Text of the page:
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Canary Chicks Learn “What to Expect” from their Mother…Before Hatching!

A recent study at the University of Cambridge has shocked ornithologists and bird hobbyists alike.  Writing in the March 12, 2010 edition of Science, researchers revealed that female Canaries (Serinus canaria) influence the behavior of chicks that are still developing in the egg.

Chemical “messages” deposited in the egg somehow communicate what type of environment, in terms of food availability, the chicks should “expect” upon hatching.  By switching eggs among the nests of parents with access to differing amounts of food, the researchers established that the chicks’ begging behavior was established prior to hatching.

Food Rich vs. Food-Poor Habitats

CanaryWell-fed and malnourished female Canaries provided different information to their chicks.

Chicks that will be raised in a food-rich environment are primed to beg vigorously, so as to get the most food possible and grow quickly (the loudest, most aggressive “begger” will get more food from its parents than quieter siblings).

Chicks whose parents will be unable to provide food in abundance are more subdued in their efforts.  In theory, by conserving energy that would be wasted on “pointless” begging, the chicks can put more of their limited resources into growth.

In each situation, rapid growth and quick fledging are encouraged by the chicks’ behavior.

It has been known for quite some time that birds can influence the development of egg-bound chicks.  However, it was always assumed that messages provided by the mother would be for the purpose of assisting her survival…this is the first evidence that chicks can also benefit.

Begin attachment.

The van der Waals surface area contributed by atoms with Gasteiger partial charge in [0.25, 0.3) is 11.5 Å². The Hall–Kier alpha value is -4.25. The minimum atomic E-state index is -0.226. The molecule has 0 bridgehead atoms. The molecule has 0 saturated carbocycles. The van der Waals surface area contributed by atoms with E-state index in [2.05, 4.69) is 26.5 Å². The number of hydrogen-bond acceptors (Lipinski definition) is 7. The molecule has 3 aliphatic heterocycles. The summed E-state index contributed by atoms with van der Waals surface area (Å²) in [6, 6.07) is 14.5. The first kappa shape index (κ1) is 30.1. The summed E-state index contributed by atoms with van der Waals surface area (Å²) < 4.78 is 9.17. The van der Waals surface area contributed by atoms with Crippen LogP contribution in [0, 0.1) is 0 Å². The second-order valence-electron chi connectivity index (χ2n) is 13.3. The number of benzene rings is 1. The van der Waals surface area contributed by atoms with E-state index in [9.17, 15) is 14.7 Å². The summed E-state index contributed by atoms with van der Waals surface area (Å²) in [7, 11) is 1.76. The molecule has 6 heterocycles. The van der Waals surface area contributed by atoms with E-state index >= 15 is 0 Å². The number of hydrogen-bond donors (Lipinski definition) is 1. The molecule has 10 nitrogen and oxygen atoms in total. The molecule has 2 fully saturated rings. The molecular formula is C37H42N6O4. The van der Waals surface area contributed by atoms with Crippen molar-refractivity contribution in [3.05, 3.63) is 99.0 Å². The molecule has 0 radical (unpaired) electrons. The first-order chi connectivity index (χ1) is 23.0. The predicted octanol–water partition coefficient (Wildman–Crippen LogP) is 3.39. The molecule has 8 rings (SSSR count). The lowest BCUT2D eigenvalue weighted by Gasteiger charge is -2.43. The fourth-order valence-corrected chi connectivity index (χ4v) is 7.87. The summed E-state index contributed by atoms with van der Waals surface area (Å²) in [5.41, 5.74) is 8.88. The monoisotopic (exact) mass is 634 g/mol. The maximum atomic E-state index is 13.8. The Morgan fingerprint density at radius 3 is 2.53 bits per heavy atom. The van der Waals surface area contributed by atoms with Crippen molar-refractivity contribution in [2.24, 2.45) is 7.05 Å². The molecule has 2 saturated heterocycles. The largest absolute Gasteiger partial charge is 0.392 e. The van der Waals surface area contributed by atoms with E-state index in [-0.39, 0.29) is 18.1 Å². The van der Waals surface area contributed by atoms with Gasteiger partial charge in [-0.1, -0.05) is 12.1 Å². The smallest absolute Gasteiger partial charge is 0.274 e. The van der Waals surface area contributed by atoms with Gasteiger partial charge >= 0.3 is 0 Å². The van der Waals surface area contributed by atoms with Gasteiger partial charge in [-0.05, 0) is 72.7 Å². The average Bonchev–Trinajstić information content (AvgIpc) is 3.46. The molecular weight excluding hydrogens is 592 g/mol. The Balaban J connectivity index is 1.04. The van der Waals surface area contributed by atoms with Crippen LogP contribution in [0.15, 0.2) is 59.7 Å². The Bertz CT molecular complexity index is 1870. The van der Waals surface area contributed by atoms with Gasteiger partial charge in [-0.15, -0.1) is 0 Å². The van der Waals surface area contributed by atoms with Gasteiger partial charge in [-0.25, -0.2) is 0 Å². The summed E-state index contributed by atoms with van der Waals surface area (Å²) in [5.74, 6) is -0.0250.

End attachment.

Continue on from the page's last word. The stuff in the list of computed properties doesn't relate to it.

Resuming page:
Take-Home Message for Bird Owners

This newly discovered information reinforces the importance of providing your Canaries and other birds with nutritious foods in generous proportions, especially as the breeding season approaches.

Useful foods for pre-conditioning potential Canary parents include fresh sprouts (our Sprout Pot is an excellent source) and greens, egg food and small live and Canned Insects.

Further Reading

The background research that eventually led to this interesting discovery can be found in this National Academy of Sciences article.

You can see a video of a pair of Canaries feeding their chicks Here.


About Frank Indiviglio

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I believe that I was born with an intense interest in animals, as neither I nor any of my family can recall a time when I was not fascinated by creatures large and small. One might imagine this to be an unfortunate set of circumstances for a person born and raised in the Bronx, but, in actuality, quite the opposite was true. Most importantly, my family encouraged both my interest and the extensive menagerie that sprung from it. My mother and grandmother somehow found ways to cope with the skunks, flying squirrels, octopus, caimans and countless other odd creatures that routinely arrived un-announced at our front door. Assisting in hand-feeding hatchling praying mantises and in eradicating hoards of mosquitoes (I once thought I had discovered “fresh-water brine shrimp” and stocked my tanks with thousands of mosquito larvae!) became second nature to them. My mother went on to become a serious naturalist, and has helped thousands learn about wildlife in her 16 years as a volunteer at the Bronx Zoo. My grandfather actively conspired in my zoo-buildings efforts, regularly appearing with chipmunks, boa constrictors, turtles rescued from the Fulton Fish Market and, especially, unusual marine creatures. It was his passion for seahorses that led me to write a book about them years later. Thank you very much, for a complete biography of my experience click here.
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